Social Accountability Leading to the Enactment and the Implementation of the National Health Act in Nigeria: The Role of Civil Society Coalitions
Dr. Aminu Magashi Garba AHBN, Nigeria
BACKGROUND In Nigeria, the Government’s commitments to Universal Health Coverage resulted in the passage of the National Health Bill and its signature into law in 2014. Throughout the development and adoption processes, civil society, professional bodies and media as well as the Health Sector Reform Coalition (HSRC) have been unceasingly advocating for the passage of the bill in to law.
This case study focuses on the advocacy efforts, prior to and after the passage in to law of the National Health Act (NHA). To carry out this case study, key informants have been interviewed as well as review of documents and secondary analysis has been done. The Health Sector Reform Coalition (HSRC) was established in 2011, explicitly to promote the passage of the National Health Act. Prior to that, numerous voices had taken a stand in favour of Universal Health Coverage/Care(UHC) but there was a need for harmonization. Therefore, the platform’s advocacy goal was very clear since the start. It has about 35 organisations and has representatives of almost all states of the federation.
ACTIONS a)Advocacy activities for the passage of the National Health Bill/Act : Advocacy activities have been undertaken at both national and federal levels. They first aimed at pushing for the passage of the National Health Bill, then for the assent and the gazetting of the Act. More recently, activities moved towards ensuring the fulfillment of the government’s commitments through the implementation of the Basic Health Care Provision Fund which the Act provided the legal framework for its implementation via the commitment of at least 1% of the government total consolidated revenue yearly from its annual budget. Various advocacy actions have been undertaken, ranging from influencing individuals, organising public meetings and public hearings, directly protesting and using the media (publications in newspapers). Different target audience were influenced to pass the bill: first key members of the senate and the House of Representatives, then more broadly all Nigerian health and civil society stakeholders (in particular traditional and religious leaders), and finally policy makers, including the Presidency. Internationally acclaimed leaders, but also national “Champions” were mobilised for the cause.
b) Coordination with other platforms: The HSRC collaborated with “Accountability for MNCH in Nigeria”, by convening meetings and seminars as well as mobilising peaceful rallies to the national assembly to push for the final passage of the NHA. This collaboration was valued as it brought together two complementary platforms with different constituencies. The Coalition is the convener of the Nigeria Civil Society Working Group for the Global Financing Facility (GFF) which is now working with National Advocates for Health advocating for the Basic Health Care Provision Fund implementation.
The National Advocates for Health (NA4H) established in 2017, is a 26- member policy and advocacy think-tank comprising of distinguished individuals from diverse professional backgrounds committed to influencing national and state level health financing policies and programmes. The Advocates lead high level advocacy to ensure adequate budgetary allocation for health, timely disbursement and spending of health budget in an efficient, transparent and accountable manner. The group has a seat representing Civil Society Organisations in the National Steering Committee of the Basic Health Care Provision Fund (BHCPF), its highest decision-making body with the Minister of Health as the chair. The National Advocates for Health has developed, validated and shared the 2018 Basic Health Care Provision Fund and GFF Performance Scorecard. The bi-annual scorecard supports in-country civil society organisations, relevant stakeholders and interested members of the National Steering Committee of the Basic Health Care Provision Fund (BHCPF) to regularly monitor the performance of the BHCPF and GFF. It also provides useful information for feedback, remedial actions and accountability.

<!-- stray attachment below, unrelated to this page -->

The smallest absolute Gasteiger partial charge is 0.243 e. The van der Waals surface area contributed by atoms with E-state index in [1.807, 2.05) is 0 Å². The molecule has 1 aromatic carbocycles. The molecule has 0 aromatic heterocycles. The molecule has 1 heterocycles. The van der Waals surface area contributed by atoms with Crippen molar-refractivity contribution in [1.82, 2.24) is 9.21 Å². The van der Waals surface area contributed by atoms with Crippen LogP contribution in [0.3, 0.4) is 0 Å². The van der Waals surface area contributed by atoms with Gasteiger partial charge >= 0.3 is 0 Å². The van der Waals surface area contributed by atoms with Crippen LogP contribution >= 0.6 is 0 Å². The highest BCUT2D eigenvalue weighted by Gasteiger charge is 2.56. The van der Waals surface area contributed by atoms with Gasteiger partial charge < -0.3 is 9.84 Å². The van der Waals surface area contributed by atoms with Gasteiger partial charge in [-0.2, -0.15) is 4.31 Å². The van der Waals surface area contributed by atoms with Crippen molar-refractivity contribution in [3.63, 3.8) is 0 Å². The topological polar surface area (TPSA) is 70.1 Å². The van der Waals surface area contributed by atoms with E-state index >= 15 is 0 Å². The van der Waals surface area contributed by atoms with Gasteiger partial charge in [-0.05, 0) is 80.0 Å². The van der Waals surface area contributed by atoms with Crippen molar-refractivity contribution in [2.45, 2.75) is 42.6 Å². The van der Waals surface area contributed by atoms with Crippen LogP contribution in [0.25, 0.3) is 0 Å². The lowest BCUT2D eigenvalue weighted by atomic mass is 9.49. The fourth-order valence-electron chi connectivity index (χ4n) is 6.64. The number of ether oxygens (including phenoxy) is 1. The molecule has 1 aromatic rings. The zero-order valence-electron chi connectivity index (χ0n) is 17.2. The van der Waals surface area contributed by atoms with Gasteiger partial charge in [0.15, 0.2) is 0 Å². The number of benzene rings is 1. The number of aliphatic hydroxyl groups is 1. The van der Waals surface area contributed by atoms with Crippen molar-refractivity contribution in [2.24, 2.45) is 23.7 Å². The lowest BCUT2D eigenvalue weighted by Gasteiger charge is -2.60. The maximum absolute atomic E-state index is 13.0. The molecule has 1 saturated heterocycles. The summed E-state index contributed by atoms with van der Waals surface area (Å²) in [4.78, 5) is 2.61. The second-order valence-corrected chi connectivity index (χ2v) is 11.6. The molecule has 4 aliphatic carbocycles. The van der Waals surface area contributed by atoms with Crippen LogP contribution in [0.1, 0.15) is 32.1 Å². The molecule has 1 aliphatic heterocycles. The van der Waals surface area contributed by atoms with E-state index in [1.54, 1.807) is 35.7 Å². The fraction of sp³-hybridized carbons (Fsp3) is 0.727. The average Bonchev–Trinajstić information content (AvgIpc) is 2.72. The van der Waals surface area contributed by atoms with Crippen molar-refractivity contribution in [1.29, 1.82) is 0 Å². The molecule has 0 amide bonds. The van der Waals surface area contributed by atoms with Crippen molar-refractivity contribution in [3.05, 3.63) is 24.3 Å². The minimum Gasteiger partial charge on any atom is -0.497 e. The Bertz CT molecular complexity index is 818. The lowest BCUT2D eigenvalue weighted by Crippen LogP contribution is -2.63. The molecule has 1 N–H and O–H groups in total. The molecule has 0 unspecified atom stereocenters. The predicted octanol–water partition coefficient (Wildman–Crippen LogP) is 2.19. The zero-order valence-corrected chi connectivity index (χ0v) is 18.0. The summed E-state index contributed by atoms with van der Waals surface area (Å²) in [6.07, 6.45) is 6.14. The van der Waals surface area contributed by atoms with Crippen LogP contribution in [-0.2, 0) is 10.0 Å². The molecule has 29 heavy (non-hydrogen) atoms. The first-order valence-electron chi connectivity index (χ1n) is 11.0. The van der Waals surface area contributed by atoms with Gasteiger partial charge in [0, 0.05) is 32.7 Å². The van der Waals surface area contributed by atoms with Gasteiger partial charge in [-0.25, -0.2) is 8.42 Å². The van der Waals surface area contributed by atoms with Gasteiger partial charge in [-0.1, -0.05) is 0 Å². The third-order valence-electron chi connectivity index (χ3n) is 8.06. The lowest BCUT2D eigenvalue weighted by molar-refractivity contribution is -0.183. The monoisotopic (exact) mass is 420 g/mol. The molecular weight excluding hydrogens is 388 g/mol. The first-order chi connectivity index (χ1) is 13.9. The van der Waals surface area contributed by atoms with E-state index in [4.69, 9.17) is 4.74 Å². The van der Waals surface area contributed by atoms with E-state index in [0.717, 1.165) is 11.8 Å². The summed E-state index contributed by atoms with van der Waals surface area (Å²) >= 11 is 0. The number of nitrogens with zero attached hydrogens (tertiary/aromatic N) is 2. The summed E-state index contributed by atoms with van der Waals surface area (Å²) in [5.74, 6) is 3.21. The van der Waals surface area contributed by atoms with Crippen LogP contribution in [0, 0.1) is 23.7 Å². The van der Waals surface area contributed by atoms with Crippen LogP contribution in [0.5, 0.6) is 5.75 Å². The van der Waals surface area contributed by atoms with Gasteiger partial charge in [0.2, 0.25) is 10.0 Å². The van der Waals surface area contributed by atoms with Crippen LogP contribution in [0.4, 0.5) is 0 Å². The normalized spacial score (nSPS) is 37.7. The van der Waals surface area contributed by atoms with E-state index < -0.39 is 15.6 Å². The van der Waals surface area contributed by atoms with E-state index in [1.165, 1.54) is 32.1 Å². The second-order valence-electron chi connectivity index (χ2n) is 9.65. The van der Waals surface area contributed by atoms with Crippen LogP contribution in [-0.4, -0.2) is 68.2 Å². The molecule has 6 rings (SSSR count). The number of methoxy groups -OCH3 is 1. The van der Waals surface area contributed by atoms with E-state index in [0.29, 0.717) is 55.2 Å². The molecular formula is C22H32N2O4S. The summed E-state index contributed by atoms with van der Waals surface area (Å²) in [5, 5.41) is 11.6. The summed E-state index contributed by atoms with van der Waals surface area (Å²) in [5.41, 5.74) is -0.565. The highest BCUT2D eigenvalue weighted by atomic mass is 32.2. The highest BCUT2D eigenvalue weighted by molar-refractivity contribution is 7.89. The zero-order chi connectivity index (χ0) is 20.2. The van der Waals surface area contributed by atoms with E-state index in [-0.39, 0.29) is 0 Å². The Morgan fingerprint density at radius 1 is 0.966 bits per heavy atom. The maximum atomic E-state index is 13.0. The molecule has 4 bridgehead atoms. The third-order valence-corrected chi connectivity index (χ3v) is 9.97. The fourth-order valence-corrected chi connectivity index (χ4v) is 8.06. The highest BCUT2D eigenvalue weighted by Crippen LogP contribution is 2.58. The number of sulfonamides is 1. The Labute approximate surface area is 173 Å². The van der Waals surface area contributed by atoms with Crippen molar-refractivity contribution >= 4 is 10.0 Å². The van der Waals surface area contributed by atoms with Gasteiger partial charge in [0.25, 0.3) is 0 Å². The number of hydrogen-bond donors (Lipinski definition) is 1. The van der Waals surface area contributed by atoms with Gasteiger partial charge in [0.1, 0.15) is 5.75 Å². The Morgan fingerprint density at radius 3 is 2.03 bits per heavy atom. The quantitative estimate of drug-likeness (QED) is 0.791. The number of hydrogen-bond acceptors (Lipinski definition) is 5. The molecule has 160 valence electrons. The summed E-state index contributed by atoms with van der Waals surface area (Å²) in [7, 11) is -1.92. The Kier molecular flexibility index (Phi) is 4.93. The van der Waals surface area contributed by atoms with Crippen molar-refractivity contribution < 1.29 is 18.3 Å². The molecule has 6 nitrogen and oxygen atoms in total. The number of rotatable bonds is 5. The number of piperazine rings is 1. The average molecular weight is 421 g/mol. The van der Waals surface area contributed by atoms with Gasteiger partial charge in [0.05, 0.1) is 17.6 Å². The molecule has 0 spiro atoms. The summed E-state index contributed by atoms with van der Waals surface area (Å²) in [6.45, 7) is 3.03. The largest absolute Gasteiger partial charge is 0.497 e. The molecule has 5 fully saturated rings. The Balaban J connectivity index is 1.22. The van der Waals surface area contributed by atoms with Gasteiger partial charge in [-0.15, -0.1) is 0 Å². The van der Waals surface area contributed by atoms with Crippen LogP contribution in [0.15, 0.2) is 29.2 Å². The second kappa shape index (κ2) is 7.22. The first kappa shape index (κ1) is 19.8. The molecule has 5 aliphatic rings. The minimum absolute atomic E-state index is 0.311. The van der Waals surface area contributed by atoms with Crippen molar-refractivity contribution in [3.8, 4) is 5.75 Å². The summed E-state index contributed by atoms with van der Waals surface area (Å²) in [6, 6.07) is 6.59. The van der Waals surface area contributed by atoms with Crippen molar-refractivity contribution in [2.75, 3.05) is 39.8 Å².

The Basic Health Care Provision Fund (BHCPF) aims to extend Primary Health Care (PHC) to all Nigerians by substantially increasing the level of financial resources to PHC services. The Act provides that at least 1% of the federal consolidated revenue should be allocated to BHCPF. In 2018 the 1% is equivalent to N55.15b (USD 160m) allocated as a Health Capital Expenditure not a statutory transfer as the Act proposed.
IMPACT The passage and assent of the National Health Bill in 2014 led to building a momentum for the development of the operational guideline for the implementation of the BHCPF and for development of the accountability framework via annual performance scorecard that measures progress and gaps.
CHALLENGES Limited funding for advocacy and promoting accountability and transparency remains a significant challenge. Another challenge is the difficulty to raise and maintain members’ interest and commitment. KEY RECOMMENDATIONS
Continuously engaging with the Government at both policy making and accountability levels
Coordinate with other initiatives such as the GFF
About the author:
Dr Aminu Magashi Garba is the Coordinator of Africa Health Budget Network (AHBN), Nigeria. He can be reached at firstname.lastname@example.org